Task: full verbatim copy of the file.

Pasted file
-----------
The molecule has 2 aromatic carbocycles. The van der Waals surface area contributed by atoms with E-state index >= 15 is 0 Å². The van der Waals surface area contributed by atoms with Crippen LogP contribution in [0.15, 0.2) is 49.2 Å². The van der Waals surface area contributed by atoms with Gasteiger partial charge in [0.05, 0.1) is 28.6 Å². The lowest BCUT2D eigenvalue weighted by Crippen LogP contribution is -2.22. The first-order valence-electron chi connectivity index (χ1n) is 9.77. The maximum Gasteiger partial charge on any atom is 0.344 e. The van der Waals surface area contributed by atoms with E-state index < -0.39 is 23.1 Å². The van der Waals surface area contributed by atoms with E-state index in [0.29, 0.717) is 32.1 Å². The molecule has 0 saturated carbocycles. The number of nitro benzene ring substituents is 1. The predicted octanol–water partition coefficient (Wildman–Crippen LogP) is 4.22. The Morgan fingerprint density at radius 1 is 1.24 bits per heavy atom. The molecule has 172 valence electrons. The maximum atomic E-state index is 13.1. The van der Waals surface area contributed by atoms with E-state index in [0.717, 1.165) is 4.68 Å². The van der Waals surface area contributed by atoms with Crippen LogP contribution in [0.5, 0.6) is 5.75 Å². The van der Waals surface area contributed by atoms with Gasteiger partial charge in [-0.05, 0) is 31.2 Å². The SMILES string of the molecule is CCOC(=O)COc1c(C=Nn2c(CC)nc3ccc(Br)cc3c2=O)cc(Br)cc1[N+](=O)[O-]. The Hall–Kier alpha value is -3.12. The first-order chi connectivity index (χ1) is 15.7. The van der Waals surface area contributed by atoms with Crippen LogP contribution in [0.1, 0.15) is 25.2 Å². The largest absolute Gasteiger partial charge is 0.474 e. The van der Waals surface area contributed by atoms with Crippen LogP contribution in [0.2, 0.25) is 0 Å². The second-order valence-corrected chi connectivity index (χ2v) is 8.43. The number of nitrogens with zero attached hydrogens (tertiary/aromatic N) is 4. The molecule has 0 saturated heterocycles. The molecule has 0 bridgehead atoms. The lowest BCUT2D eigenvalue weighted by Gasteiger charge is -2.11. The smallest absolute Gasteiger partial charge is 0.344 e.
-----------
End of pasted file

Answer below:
The molecule has 2 aromatic carbocycles. The van der Waals surface area contributed by atoms with E-state index >= 15 is 0 Å². The van der Waals surface area contributed by atoms with Crippen LogP contribution in [0.15, 0.2) is 49.2 Å². The van der Waals surface area contributed by atoms with Gasteiger partial charge in [0.05, 0.1) is 28.6 Å². The lowest BCUT2D eigenvalue weighted by Crippen LogP contribution is -2.22. The first-order valence-electron chi connectivity index (χ1n) is 9.77. The maximum Gasteiger partial charge on any atom is 0.344 e. The van der Waals surface area contributed by atoms with E-state index < -0.39 is 23.1 Å². The van der Waals surface area contributed by atoms with E-state index in [0.29, 0.717) is 32.1 Å². The molecule has 0 saturated carbocycles. The number of nitro benzene ring substituents is 1. The predicted octanol–water partition coefficient (Wildman–Crippen LogP) is 4.22. The Morgan fingerprint density at radius 1 is 1.24 bits per heavy atom. The molecule has 172 valence electrons. The maximum atomic E-state index is 13.1. The van der Waals surface area contributed by atoms with E-state index in [0.717, 1.165) is 4.68 Å². The van der Waals surface area contributed by atoms with Crippen LogP contribution in [0.5, 0.6) is 5.75 Å². The van der Waals surface area contributed by atoms with Gasteiger partial charge in [-0.05, 0) is 31.2 Å². The SMILES string of the molecule is CCOC(=O)COc1c(C=Nn2c(CC)nc3ccc(Br)cc3c2=O)cc(Br)cc1[N+](=O)[O-]. The Hall–Kier alpha value is -3.12. The first-order chi connectivity index (χ1) is 15.7. The van der Waals surface area contributed by atoms with Crippen LogP contribution in [0.1, 0.15) is 25.2 Å². The largest absolute Gasteiger partial charge is 0.474 e. The van der Waals surface area contributed by atoms with Crippen LogP contribution in [0.2, 0.25) is 0 Å². The second-order valence-corrected chi connectivity index (χ2v) is 8.43. The number of nitrogens with zero attached hydrogens (tertiary/aromatic N) is 4. The molecule has 0 saturated heterocycles. The molecule has 0 bridgehead atoms. The lowest BCUT2D eigenvalue weighted by Gasteiger charge is -2.11. The smallest absolute Gasteiger partial charge is 0.344 e.